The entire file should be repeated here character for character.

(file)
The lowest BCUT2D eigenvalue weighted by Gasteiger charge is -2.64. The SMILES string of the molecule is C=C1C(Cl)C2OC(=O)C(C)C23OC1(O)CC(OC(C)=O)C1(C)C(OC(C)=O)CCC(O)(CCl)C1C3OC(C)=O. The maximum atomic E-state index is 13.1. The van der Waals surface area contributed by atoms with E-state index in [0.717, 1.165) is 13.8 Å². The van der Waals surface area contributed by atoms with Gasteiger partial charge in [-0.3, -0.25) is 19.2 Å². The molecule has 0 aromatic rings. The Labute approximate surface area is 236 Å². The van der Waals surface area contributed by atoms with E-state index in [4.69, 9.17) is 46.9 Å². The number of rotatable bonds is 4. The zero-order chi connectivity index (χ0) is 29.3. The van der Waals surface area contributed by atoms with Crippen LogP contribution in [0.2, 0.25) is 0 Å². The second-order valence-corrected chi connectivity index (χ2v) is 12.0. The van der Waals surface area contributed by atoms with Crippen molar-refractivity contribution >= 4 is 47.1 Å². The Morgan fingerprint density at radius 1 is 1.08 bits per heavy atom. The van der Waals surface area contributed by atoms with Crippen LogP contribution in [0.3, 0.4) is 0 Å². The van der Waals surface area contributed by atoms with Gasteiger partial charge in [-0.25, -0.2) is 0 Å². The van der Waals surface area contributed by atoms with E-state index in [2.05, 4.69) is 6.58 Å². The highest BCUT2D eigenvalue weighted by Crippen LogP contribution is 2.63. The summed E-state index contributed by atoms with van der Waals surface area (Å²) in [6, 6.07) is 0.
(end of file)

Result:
The lowest BCUT2D eigenvalue weighted by Gasteiger charge is -2.64. The SMILES string of the molecule is C=C1C(Cl)C2OC(=O)C(C)C23OC1(O)CC(OC(C)=O)C1(C)C(OC(C)=O)CCC(O)(CCl)C1C3OC(C)=O. The maximum atomic E-state index is 13.1. The van der Waals surface area contributed by atoms with E-state index in [0.717, 1.165) is 13.8 Å². The van der Waals surface area contributed by atoms with Gasteiger partial charge in [-0.3, -0.25) is 19.2 Å². The molecule has 0 aromatic rings. The Labute approximate surface area is 236 Å². The van der Waals surface area contributed by atoms with E-state index in [4.69, 9.17) is 46.9 Å². The number of rotatable bonds is 4. The zero-order chi connectivity index (χ0) is 29.3. The van der Waals surface area contributed by atoms with Crippen LogP contribution in [0.2, 0.25) is 0 Å². The second-order valence-corrected chi connectivity index (χ2v) is 12.0. The van der Waals surface area contributed by atoms with Crippen molar-refractivity contribution >= 4 is 47.1 Å². The Morgan fingerprint density at radius 1 is 1.08 bits per heavy atom. The van der Waals surface area contributed by atoms with Crippen LogP contribution in [0.3, 0.4) is 0 Å². The van der Waals surface area contributed by atoms with Gasteiger partial charge in [-0.25, -0.2) is 0 Å². The van der Waals surface area contributed by atoms with E-state index in [2.05, 4.69) is 6.58 Å². The highest BCUT2D eigenvalue weighted by Crippen LogP contribution is 2.63. The summed E-state index contributed by atoms with van der Waals surface area (Å²) in [6, 6.07) is 0.